Homes of Football
The photographer explains what led him to take football as his subject
People may think I take photographs of everything that moves; my work encapsulates quite a range of subjects under the umbrella of The Homes of Football. Curiously enquirers sometimes ask, ”Do you actually like football?’ as if I am using football – or perhaps it is using me.
In actual fact, as a photographer I am incredibly fussy; I edit all the time: leaving out is almost as important as putting in. In fact, when I look through the viewfinder (old-school camera) I’m saying “nononononononono...no no… nooo…” to almost everything within that frame. I’m saying, “It’s not quite right.”
Then eventually, perhaps 15 times in a day, but sometimes just the once, when there comes a moment when it is right, I say “yes”. I click. I commit to film. A picture is made. I am decisive. The moment is decisive.
But not wishing to confuse, I am invariably decisive about moments which most people would not think worth being decisive about. Muddled messes of moments. Where a clarity can be sought if one looks for it. Mine is often a delving among the scrap of moment and darkness for something shiny, something beautiful.
When I photograph something there is invariably nothing really much happening, nothing newsworthy. No siege. No hostage taken.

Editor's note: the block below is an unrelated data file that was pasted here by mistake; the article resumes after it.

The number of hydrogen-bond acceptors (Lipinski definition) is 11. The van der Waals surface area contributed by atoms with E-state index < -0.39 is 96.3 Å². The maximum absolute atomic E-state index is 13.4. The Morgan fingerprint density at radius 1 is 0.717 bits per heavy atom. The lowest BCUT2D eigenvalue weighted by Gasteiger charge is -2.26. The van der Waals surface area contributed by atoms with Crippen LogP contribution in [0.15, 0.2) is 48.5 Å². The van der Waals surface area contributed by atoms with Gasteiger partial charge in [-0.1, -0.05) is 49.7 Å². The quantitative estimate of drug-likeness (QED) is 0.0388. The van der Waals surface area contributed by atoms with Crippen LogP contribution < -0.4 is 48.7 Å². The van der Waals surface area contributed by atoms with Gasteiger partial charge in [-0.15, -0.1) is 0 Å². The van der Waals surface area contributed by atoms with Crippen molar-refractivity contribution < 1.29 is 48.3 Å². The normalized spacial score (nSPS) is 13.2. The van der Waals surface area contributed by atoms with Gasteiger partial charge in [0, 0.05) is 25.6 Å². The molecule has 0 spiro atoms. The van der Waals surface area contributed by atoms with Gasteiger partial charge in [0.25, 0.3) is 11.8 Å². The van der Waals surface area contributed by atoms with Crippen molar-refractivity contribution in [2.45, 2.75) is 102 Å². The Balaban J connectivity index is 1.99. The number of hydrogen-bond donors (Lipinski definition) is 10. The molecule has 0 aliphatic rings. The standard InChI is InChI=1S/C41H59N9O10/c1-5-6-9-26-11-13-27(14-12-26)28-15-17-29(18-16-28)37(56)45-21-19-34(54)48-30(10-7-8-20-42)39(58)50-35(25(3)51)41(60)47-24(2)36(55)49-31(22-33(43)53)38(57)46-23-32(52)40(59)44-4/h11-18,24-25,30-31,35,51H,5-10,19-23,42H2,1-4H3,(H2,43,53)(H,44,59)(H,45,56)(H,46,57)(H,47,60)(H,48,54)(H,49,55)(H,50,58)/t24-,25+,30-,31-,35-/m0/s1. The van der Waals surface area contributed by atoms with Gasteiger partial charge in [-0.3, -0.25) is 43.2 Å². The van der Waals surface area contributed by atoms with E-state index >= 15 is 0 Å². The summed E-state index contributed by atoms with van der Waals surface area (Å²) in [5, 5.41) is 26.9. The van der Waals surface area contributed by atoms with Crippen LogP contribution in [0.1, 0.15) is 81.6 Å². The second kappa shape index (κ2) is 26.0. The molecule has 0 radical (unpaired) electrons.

And I like that.
I took this approach to football. A popular universal subject. Something I loved and yet felt peculiarly personal about.
In doing The Homes of Football, I have created my own fantasy league world of decisively taken in-between moments in which I am letting an audience look at each with as much interest as the historic and newsworthy. I am asking them to look away from the narrative commanding the back pages of the newspapers (and sometimes the front) to look at my in-between pages which when strung together take on a sort of narrative; a collection is forged by the association of all these rum, vaguely interesting moments.
Yet perhaps I am using a not particularly secret ingredient to get your interest…
A German writer recently looking on my ‘British’ body of work with a fresh eye as sometimes only a foreigner can possess, came to the conclusion that whatever I ‘Clarke’ photographs, there is a cut to the emotional centre of the subject. In essence, Clarke captures passion.
Passion is most evident when I get stuck into my crowd and peopled shots. Less obvious elsewhere: can one really claim a pair of rusting old dilapidated red gates at an entrance to a rusting old dilapidated football ground have ”passion”?
…and yet this shot at Doncaster and its stable-mate at Barnsley have become my marquee, cover glam shots. Beauty is at the source of this passion and this emotion, however disguised by me or by convention.
Indeed there is a secondary match going on within what I do: convention versus not-convention. The one is defined by the other. Sibling rivals.